No School, No Work, and Nowhere to Be

Self Isolation is not all it's Cracked up to be!

Students have more time for self activities during long periods of social distancing.

Stock Photo

Students have more time for self activities during long periods of social distancing.

Katelyn Steed, Features Editor

No school, no work, and nowhere to be. This is what the average teen’s life looks like now that stay-at-home recommendation has been put in place. However, this “self-isolation” is  not to be all that it’s cracked up to be, especially for the most social generation.

With the Corona Virus spreading rapidly throughout the United States, citizens across the nation are urged to stay indoors and help curb the spread. But, there is a downside for the youth. No social gatherings means no late night excursions with friends either. With limited sources for entertainment, parents across the state are hearing a phrase they never thought they’d hear, “I want to go back to school!”

“I never thought I’d say this, but I miss getting up at 5:30 in the morning everyday to go to school,” said Kaylee Betterley. “I’m so bored!”

Last month, Governor Gary Herbert announced that Utah’s K-12 schools will stay shut until the beginning of May in a continued effort to keep the community safe. While several teens are grateful that they no longer have to be up at the crack of dawn, they are also feeling a sense of uncertainty about the future. Spring sports and events have all been cancelled and graduation will be an entirely different looking event.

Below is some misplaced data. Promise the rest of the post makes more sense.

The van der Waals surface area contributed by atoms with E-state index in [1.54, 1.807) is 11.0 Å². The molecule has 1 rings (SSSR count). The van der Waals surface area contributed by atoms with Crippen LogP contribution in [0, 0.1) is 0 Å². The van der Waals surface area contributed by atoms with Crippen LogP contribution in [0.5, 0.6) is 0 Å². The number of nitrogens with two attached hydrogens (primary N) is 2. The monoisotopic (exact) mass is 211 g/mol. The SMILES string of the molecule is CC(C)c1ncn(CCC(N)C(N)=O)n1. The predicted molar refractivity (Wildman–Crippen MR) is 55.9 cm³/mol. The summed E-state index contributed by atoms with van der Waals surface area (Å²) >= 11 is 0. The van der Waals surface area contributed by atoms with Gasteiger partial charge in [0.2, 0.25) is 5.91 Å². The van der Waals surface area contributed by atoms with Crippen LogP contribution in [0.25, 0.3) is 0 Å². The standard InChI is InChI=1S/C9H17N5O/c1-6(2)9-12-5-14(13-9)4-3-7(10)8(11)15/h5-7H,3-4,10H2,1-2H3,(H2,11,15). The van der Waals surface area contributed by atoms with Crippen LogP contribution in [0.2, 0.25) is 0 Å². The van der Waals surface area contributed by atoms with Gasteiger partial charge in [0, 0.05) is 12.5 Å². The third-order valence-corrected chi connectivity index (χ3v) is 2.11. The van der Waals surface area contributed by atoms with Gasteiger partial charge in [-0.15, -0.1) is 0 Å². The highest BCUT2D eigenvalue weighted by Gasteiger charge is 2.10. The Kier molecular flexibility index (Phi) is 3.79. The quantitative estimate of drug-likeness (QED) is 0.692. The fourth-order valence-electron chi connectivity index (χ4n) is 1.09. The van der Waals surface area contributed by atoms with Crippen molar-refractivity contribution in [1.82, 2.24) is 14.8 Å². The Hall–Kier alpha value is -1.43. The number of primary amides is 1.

“Overall my view is strangely this: it’s an inconvenient time for me for all this to be happening,” noted Rachel Nelson. “Like, could all of this have waited until after graduation?”

It’s true that some aspects of the CORVID-19 Pandemic are frightening, but that doesn’t keep some people from focu

sing on the good coming from it. News stations, such as KSL, have dedicated a small segment of their program for the sole purpose of highlighting the positives in these trying times.

“I think it’s good that they’re doing something like that,” said Jordan High student Brie Instefjord regarding the KSL segment. “With all the bad news going around it’s easy to get roped into focusing on the negatives. We need more people drawing attention to all the good stuff still happening.”

While the Corona Virus may have put a temporary halt on regular teen life for the foreseeable future, that doesn’t stop them from making the best of a bad situation. Kaylee Betterley has been taking the time to hone in on her solitaire skills, while Rachel Nelson enthusiastically exclaimed, “It’s only two more months!”